• Going Italian

    April 23, 2018 16:46

    Going Italian

    What do you get when you combine 74 lovers of Italian food, wine and heritage? A wonderful evening where Pedroncelli wines were poured, delicious food was served and great conversations flourished. My parents Jim and Phyllis joined me as we talked about our history in Sonoma County and our roots in Italy to this group at a dinner sponsored by the North Bay Italian Cultural Foundation (NBICF) held at Riviera Ristorante in Santa Rosa.

    My family has deep Italian roots via my grandparents who arrived separately with their families from northern Italy in the early 1900s; my grandmother came with her mother and sister who met up with my great-grandfather in Redding, California. My grandfather traveled as a teenager with his sister when she was betrothed to marry a fellow Italian in Dunsmuir, California. Years later my grandfather Giovanni was selling vegetables to the hotel run by my great-grandparents and met my grandmother Julia on one of his stops. The rest was history and a few years later the young family, with three children-Margaret, Marianne and John, pulled up roots and moved to Geyserville where there was a home, a vineyard to tend and a shuttered winery waiting out Prohibition. I think part of the reason they moved to this area was because of the many other Italians who had made Dry Creek Valley home.

    The connection with NBICF began when my aunt Marianne moved back to Sonoma County in the early 1980s after working for the State of California. She joined this Italian-focused group as a way to network and find new friends. She was very proud of her heritage as an Italian-American, accent on the Italian. She practiced her Italian in small groups, traveled and went to many events over those years. We have kept in touch with NBICF since she passed away. They even started a scholarship in her name for any student wanting to continue their Italian language education at Santa Rosa Junior College.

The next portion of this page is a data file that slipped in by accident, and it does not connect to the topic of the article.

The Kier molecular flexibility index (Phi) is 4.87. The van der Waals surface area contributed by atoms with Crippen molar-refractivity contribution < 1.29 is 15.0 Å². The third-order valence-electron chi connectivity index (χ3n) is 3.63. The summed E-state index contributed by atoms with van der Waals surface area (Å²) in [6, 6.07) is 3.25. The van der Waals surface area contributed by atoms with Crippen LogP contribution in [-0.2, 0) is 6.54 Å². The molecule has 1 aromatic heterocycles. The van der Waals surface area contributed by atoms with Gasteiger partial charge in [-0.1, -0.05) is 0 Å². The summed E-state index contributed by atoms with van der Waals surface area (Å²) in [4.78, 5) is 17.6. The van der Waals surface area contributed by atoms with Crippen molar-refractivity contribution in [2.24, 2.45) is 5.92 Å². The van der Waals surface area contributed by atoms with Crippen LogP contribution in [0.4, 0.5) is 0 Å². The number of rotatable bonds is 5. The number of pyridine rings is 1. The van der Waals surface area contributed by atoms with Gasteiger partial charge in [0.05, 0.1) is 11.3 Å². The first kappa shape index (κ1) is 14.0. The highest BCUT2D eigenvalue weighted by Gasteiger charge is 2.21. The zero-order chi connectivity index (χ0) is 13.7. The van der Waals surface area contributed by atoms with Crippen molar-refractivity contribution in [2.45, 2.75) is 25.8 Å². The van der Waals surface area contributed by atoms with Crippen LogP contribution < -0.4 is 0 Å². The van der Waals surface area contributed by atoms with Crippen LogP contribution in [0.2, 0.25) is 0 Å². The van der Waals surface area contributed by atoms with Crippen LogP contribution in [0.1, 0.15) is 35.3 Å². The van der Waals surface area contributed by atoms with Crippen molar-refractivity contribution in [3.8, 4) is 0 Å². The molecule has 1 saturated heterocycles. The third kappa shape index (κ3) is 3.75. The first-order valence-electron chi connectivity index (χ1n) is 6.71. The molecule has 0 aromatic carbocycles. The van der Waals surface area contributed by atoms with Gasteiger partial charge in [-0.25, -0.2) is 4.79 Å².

All in all we ‘went Italian’ along with everyone else at the dinner and enjoyed making new friends and visiting with old ones as well. Pedroncelli, after all, is Italian for La Dolce Vita. Saluti a tutti.

  • Port of Call

    November 18, 2014 13:01

    I had a synchronicity moment this week. I set up my blog topics ahead of time and had scheduled this bit about semi generic wine terms and our Port for today. Last week a reporter from our local paper, The Press Democrat, called to talk about this issue-and the article was published Sunday. Timing is everything as they say. On with the story: Not too long ago I attended a meeting with several wineries about the use of what we call ‘semi-generic’ terms for wine. We made our arguments in favor of keeping some of the terminology because ultimately it would mean a huge re-education process and renaming of some very familiar wine terms. We currently use Four Grapes Vintage Port for our dessert wine. From the 1930s through the 1960s we used semi generic terms like Claret, Burgundy and Chablis-which have all been replaced by their varietally-correct names of Zinfandel, Pinot Noir and Chardonnay. And the word Port is up for discussion, again, with the European Union. They have allowed us, so far, to use it because we made this wine before the first ruling in 2006. Now we just might be stopped from all uses of semi-generic terms completely. I want you to imagine trying to re-invent the term Port so that when you are in the market for one from U.S. wineries you would know what kind of wine it is. Fortified Wine (too scary and not allowed as a labeling term).  Dessert Wine (too broad). Proprietary term like Ort-Pay (unclear on the concept).  Other varietals are easily identified as to what type of wine they are because the wine industry has done a huge amount of education-you know a Cabernet Sauvignon from a Chardonnay. Changing the name of our Port would make it difficult to market not only for us but for many of the other wineries who make it. Imagine, if you will, the following scene in our tasting room: this used to be called Port but now we are barred from using the term; we call it by the varietally correct name of Tinta Madeira, Tinta Cao, Souzao and Touriga Nacional. Here’s hoping we can work something out before it gets too drastic.

    For more information, here is the full article by Bill Swindell.